Benign prostatic hyperplasia (BPH) is the most common neoplastic disease in men. One in every four men in the United States will require surgery to relieve symptoms of urinary-outlet obstruction due to BPH. This makes BPH the second leading cause of surgery in men and results in an overall medical cost that exceeds one billion dollars annually in the U.S. Despite these alarming statistics the etiology of BPH is poorly understood. Consequently, the only approaches to treatment are aimed at reducing the symptoms of BPH. This competing renewal application proposes experiments to test the hypothesis that prostatic growth is controlled by members of the heparin-binding growth factor (HBGF) and transforming growth factor Beta (TGF-Beta) families of growth modulators. The approach will be 1) to ascertain whether members of these families of growth modulators are expressed in human prostate and if their expression is altered in BPH, and (2) to utilize cultured prostatic stromal and epithelial cells derived from normal and BPH prostates to investigate the interaction of growth modulators in regulating prostatic cell growth.
Specific aim I proposes five objectives that will determine if growth of the prostatic stroma is regulated by the HBGF, basic fibroblast growth factor (beta FGF) and TGF-Beta and whether the expression of these factors and their receptors is altered in BPH.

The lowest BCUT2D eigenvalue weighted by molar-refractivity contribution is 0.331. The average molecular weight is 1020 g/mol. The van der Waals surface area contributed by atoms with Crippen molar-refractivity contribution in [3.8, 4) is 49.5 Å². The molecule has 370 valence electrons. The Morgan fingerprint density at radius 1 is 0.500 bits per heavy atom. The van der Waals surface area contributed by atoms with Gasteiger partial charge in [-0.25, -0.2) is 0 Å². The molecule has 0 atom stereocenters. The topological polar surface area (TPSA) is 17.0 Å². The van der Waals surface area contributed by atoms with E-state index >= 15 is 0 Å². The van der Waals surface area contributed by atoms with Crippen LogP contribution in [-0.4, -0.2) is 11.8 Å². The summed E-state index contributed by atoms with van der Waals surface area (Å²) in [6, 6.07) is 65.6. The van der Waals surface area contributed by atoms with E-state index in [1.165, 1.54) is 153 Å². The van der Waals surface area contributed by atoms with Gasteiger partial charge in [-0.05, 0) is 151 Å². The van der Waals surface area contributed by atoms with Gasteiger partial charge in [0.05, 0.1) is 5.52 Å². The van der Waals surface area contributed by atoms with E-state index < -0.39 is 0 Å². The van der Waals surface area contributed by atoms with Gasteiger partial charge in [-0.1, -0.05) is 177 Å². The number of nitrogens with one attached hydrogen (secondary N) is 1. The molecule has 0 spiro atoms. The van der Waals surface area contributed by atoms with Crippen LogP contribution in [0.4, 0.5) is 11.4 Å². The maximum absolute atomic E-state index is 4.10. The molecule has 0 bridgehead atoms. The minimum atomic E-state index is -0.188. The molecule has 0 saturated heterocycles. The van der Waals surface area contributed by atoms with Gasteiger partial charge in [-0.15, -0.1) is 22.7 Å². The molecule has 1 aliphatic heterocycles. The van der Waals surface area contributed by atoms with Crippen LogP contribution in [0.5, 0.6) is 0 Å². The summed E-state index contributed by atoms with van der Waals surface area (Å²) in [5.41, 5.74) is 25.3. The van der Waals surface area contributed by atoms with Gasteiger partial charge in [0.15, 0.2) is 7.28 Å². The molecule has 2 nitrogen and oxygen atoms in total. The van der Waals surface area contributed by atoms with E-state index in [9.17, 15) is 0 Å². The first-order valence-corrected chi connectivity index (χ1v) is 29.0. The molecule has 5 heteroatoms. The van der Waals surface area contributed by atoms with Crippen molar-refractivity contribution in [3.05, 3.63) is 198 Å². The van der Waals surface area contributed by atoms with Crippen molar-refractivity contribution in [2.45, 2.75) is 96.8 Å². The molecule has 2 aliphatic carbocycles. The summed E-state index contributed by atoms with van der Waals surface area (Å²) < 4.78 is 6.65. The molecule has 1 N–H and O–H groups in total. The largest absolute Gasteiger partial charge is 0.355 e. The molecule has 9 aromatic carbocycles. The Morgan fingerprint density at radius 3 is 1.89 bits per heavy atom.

Specific aim II proposes three objectives to determine if the HBGF member, keratinocyte growth factor (KGF), acts as a paracrine effector to regulate growth of the prostatic epithelium and whether KGF expression and receptor protein is altered in BPH. Prior studies have 1) identified betaFGF as a positive stimulator of stromal cell proliferation, 2) KGF as a positive stimulator of epithelial cell proliferation, and 3) TGF-Beta as a negative effector of both stromal and epithelial cell proliferation. We propose that in normal adult prostate (steady-state growth) the influence of betaFGF is equal to the influence of TGF-Beta on the stroma and the influence of KGF is equal to the influence of the TGF-Beta on the epithelium. In BPH (unbalanced growth) the influence of betaFGF > TGF-Beta on the stroma and the influence of KGF > TGF-Beta on the epithelium. If imbalances in growth modulators can be shown to accompany BPH, it may be possible to design agents for the medical management of BPH that are directed at the pathophysiology of the disease.
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